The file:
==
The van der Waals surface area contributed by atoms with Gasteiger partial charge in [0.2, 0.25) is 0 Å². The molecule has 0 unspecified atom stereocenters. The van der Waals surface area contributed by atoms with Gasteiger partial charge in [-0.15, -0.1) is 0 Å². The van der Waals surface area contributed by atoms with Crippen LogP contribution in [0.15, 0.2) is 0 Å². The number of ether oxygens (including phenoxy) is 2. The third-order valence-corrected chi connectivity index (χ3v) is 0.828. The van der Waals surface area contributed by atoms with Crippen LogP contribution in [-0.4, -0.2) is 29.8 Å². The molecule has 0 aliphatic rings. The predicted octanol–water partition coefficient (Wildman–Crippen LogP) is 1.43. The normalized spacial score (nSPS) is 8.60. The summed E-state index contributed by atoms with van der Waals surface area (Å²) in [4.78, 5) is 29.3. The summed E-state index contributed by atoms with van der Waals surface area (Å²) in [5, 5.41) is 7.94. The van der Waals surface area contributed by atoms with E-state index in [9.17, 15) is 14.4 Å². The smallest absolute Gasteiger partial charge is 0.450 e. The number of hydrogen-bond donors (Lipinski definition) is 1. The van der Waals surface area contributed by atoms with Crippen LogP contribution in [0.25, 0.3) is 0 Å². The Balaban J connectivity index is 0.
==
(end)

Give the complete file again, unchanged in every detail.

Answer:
The van der Waals surface area contributed by atoms with Gasteiger partial charge in [0.2, 0.25) is 0 Å². The molecule has 0 unspecified atom stereocenters. The van der Waals surface area contributed by atoms with Gasteiger partial charge in [-0.15, -0.1) is 0 Å². The van der Waals surface area contributed by atoms with Crippen LogP contribution in [0.15, 0.2) is 0 Å². The number of ether oxygens (including phenoxy) is 2. The third-order valence-corrected chi connectivity index (χ3v) is 0.828. The van der Waals surface area contributed by atoms with Crippen LogP contribution in [-0.4, -0.2) is 29.8 Å². The molecule has 0 aliphatic rings. The predicted octanol–water partition coefficient (Wildman–Crippen LogP) is 1.43. The normalized spacial score (nSPS) is 8.60. The summed E-state index contributed by atoms with van der Waals surface area (Å²) in [4.78, 5) is 29.3. The summed E-state index contributed by atoms with van der Waals surface area (Å²) in [5, 5.41) is 7.94. The van der Waals surface area contributed by atoms with E-state index in [9.17, 15) is 14.4 Å². The smallest absolute Gasteiger partial charge is 0.450 e. The number of hydrogen-bond donors (Lipinski definition) is 1. The van der Waals surface area contributed by atoms with Crippen LogP contribution in [0.25, 0.3) is 0 Å². The Balaban J connectivity index is 0.